Editorial Comment: Reducing the Risk of Non–AIDS-Defining Cancers

January 2, 2008
AIDS Reader
AIDS Reader

Volume 18, Issue 1

Cinti and colleagues1 call further attention to an increasing concern for people living with HIV infection and those providing their care: the increased risk of cancers that are not considered AIDS-defining events.

Cinti and colleagues1 call further attention to an increasing concern for people living with HIV infection and those providing their care: the increased risk of cancers that are not considered AIDS-defining events. They raise, but do not resolve, the question of whether initiation of antiretroviral therapy when CD4+ T-cell counts are above 350/µL (the current level at which initiation of antiretroviral drug therapy is recommended) might reduce this risk, but they do cite prospective studies that might resolve this question. Most evidence in support of this suggestion is circumstantial, and the data are sometimes contradictory. However, as overall mortality and death from AIDS-associated conditions has declined, proportional (and possibly absolute) mortality from non–AIDS-associated cancers has increased, so it becomes increasingly important to seek an answer.

Although the authors refer to these cancers as non-opportunistic, many such cancers apparently capitalize on lowered host resistance and, as such, can be considered opportunistic in the broader sense, although not fulfilling the narrow CDC criteria used to designate malignancies as AIDS-defining. It is noteworthy that of the 5 cancers highlighted in this review, 4 are strongly associated with viral infections. In this respect, they are similar to the 3 malignancies (Kaposi sarcoma, high-grade non-Hodgkin lymphomas, and cervical cancer) included in formal definitions of AIDS and for which a decreased host immune response to viral infection has been linked to tumorigenesis. Also noteworthy is that some of the AIDS-defining malignancies (notably, Kaposi sarcoma and Burkitt-like lymphomas) are not infrequently diagnosed in HIV-infected persons with CD4 counts well above the threshold that places patients at increased risk for opportunistic infections. This suggests that a failure of immune surveillance can occur at CD4 levels far above those associated with other HIV disease complications. For the virus-associated malignancies that are not considered diagnostic of AIDS, a similar breakdown in immunological control of oncogenic viruses may be important.

Not all cancers that show an increased incidence in HIV-infected persons are associated with infectious agents. For lung cancer, tobacco use is the single most significant risk factor for both HIV-infected and uninfected persons, but there is evidence that HIV-positive persons with lung cancer develop this cancer after a shorter history of smoking exposure than their HIV-negative counterparts. In addition, while human papillomavirus infection may be implicated in some oral cancers, tobacco and alcohol use are also important behavioral risk factors for oral cancer.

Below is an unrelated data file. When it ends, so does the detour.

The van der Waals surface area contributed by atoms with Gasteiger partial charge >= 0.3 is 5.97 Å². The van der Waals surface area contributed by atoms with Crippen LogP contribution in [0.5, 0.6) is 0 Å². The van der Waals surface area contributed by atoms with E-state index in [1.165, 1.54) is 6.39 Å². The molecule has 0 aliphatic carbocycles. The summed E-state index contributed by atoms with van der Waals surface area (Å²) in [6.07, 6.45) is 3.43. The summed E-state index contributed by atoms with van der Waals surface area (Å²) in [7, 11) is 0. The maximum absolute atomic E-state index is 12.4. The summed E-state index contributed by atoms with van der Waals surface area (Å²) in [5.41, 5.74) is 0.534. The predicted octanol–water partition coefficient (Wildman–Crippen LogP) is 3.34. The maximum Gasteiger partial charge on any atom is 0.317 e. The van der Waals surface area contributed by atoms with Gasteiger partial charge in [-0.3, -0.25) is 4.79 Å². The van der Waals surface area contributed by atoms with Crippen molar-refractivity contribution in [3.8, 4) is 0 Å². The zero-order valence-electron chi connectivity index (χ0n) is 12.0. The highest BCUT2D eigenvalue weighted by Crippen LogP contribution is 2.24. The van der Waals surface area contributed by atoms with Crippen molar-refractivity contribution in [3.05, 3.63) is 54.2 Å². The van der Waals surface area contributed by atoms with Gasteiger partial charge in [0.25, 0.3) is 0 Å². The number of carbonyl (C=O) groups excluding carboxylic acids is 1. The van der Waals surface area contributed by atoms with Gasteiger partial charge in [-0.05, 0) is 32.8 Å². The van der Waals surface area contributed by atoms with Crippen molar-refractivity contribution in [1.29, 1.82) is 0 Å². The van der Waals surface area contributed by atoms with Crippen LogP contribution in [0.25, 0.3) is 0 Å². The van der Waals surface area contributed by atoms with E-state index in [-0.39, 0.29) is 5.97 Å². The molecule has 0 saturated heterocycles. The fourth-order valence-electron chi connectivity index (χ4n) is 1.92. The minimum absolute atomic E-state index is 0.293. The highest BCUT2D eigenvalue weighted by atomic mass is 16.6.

For those cancers without an infectious cause (and perhaps also for those in which viruses have been implicated), it may be that HIV infection influences cancer susceptibility by mechanisms that are unrelated to CD4 levels. For example, some years ago Wistuba and colleagues2 reported that microsatellite alterations, which reflect widespread genomic instability, occur at a greatly increased frequency in the lung cancers of HIV-infected persons. Microsatellite instability has also been described in other AIDS-defining tumors, including Kaposi sarcoma and high-grade B-cell lymphomas.3 The mechanisms underlying the increased genomic instability of tumors in HIV-infected persons are unknown as is the stage in tumorigenesis in which these alterations develop.

Based on what is known at present, it is not possible to predict whether earlier institution of antiretroviral therapy might decrease the risk of cancers, whether they are deemed “AIDS-defining” or not. What clearly can be recommended is increased education and intervention to reduce risk behaviors (eg, smoking, excessive alcohol consumption) that predispose to cancer. More widespread use of established methods of cancer screening in high-risk patients, while not preventing cancers, might help decrease the proportion of HIV-positive persons presenting with advanced-stage disease. And finally, both large-scale studies to evaluate whether earlier institution of antiretroviral therapy decreases cancer risk and small-scale studies to explore the mechanisms by which HIV infection enhances tumorigenesis are warranted.

Susan E. Krown, MD
Attending Physician and Member
Melanoma and Sarcoma Service
Division of Solid Tumor Oncology, Department of Medicine
Memorial Sloan-Kettering Cancer Center
New York

References:

References


1.

Cinti SK, Gandhi T, Riddell J IV. Non–AIDS-defining cancers: should antiretroviral therapy be initiated earlier?

AIDS Reader

. 2007;17:18-20, 26-32.

2.

Wistuba II, Behrens C, Milchgrub S, et al. Comparison of molecular changes in lung cancers in HIV-positive and HIV-indeterminate subjects.

JAMA

. 1998;279:1554-1559.

3.

Bedi GC, Westra WH, Farzadegan H, et al. Microsatellite instability in primary neoplasms from HIV+ patients.

Nat Med

. 1995;1:65-68.